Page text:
From the viewpoint of strong motion prediction, Koketsu et al. (2008, 2009) proposed a modeling procedure of a 3D wave speed structure to evaluate the ground shaking produced by an earthquake. They used various types of databases, such as geophysical experiments, gravity surveys, geological investigations, and seismic observations of natural events, to develop a layered model of the Kanto basin. Yoshimoto and Takemura (2014) applied a realistic sedimentary structure of the Kanto basin to the Japan integrated velocity structure model (Koketsu et al. 2008) to reproduce the excitation and dispersion of the observed surface waves. These models reproduced the observed waveforms but were not suitable to assess the tectonic processes associated with seismic and volcanic activities, because they assumed the layered structure of a homogeneous isotropic media.

Recent progress in supercomputer technology has enabled the calculation of accurate seismograms based on wave theory, which requires a large amount of computing resources. In addition to forward modeling, waveform inversion can be conducted by solving an inverse problem using efficient algorithms (e.g., Tarantola 1984, 1986; Geller and Hara 1993; Tromp et al. 2005). Waveform tomography has been developed as a powerful approach to infer the earth’s structure. In waveform tomography, the adjoint method is commonly used. In this method, the gradients of misfit functions with respect to density, shear wave speed, and compressional wave speed are simply given by the interaction between the forward wavefields, which propagate from the source to the receivers, and the adjoint wavefields, which propagate from the receivers back to the source. For each earthquake, numerical simulations need to be conducted only twice: once for the construction of the forward and adjoint wavefields and once to obtain the gradients of the misfit function. Based on a combination of the spectral-element and adjoint methods, various wave speed models have been obtained in previous studies, including models of the Southern California crust (Tape et al. 2007, 2009, 2010), the western Pyrenees (Wang et al. 2016), the Australasian upper mantle (Fichtner et al. 2009), the European upper mantle (Zhu et al. 2012, 2015; Zhu and Tromp 2013), the East Asian crust and upper mantle (Chen et al. 2015), and the crust and upper mantle around the Japanese archipelago (Simutė et al. 2016). Bozdag et al. (2016) conducted the first study in which a model of the entire crust and mantle of the earth was constructed using the iterative full-waveform inversion technique. Waveform tomography has become a feasible method of revealing the heterogeneity of the earth’s interior at various spatial scales. We used waveform tomography with iterative waveform inversion to obtain a fine structure model through the adjoint method, referred to as “adjoint tomography” (e.g., Tape et al. 2007, 2010).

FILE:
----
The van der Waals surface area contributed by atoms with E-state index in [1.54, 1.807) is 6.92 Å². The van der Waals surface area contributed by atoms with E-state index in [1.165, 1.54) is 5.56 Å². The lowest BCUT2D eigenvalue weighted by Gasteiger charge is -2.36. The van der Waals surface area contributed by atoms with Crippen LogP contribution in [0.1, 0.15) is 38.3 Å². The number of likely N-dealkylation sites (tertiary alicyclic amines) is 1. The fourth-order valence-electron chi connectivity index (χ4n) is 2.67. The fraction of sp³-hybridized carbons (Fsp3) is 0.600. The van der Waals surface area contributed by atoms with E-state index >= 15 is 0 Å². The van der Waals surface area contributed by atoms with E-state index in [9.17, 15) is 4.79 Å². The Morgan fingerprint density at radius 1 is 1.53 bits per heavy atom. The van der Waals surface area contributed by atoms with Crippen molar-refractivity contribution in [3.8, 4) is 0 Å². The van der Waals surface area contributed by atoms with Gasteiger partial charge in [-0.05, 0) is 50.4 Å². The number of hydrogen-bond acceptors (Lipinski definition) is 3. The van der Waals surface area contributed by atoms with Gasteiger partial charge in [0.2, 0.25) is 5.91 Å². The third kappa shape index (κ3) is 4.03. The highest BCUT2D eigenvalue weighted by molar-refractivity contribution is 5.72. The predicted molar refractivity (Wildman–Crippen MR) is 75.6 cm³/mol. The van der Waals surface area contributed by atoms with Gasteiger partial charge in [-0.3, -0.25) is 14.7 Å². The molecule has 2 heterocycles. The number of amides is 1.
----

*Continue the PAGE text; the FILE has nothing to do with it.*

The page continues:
In this study, a 3D seismic wave speed model of the Kanto region was constructed to overcome the problems mentioned above and enable an analysis of both tectonic features and waveform reproduction using seismograms of the period band between 5 and 30 s by adjoint tomography. We demonstrated how the initial and final wave speed structures could qualitatively reproduce seismograms in each frequency band and described the relation between the wave speed structure and tectonic phenomena. Although it is beyond the scope of the present work to predict short-period strong motions for the mitigation of earthquake disasters, the basin structure related to the excitation of surface waves is briefly discussed in the context of achieving strong motion prediction in the Kanto region.

Methods/Experimental

Earthquake and broadband waveform data

After the disastrous 1995 Hyogoken-nanbu (Kobe) earthquake, numerous seismographs were installed in Japan by the National Research Institute for Earth Science and Disaster Prevention (NIED; renamed the National Research Institute for Earth Science and Disaster Resilience in 2016). The installation of the broadband seismograph networks was started as the Fundamental Research on Earthquakes and Earth’s Interior Anomaly (FREESIA) project, and the current full-range seismograph network of Japan (F-net) provides nationwide coverage with approximately 70 stations (e.g., Okada et al. 2004). These seismographs are mostly located in tunnels to reduce noise from various sources and observe the ground velocities of three components. The waveforms are recorded continuously and distributed to the public through the Internet. The instrument conditions are systematically monitored to maintain data quality (Kimura et al. 2015). The NIED provides an earthquake catalog of moment tensor solutions based on F-net seismograms for regional earthquakes in and around the Japanese archipelago (e.g., Kubo et al. 2002). In the F-net earthquake catalog, the centroid depth and moment tensor are determined; however, other parameters are fixed to rapid information reported by the Japan Meteorological Agency. The source parameters used in the present study are discussed in a later subsection.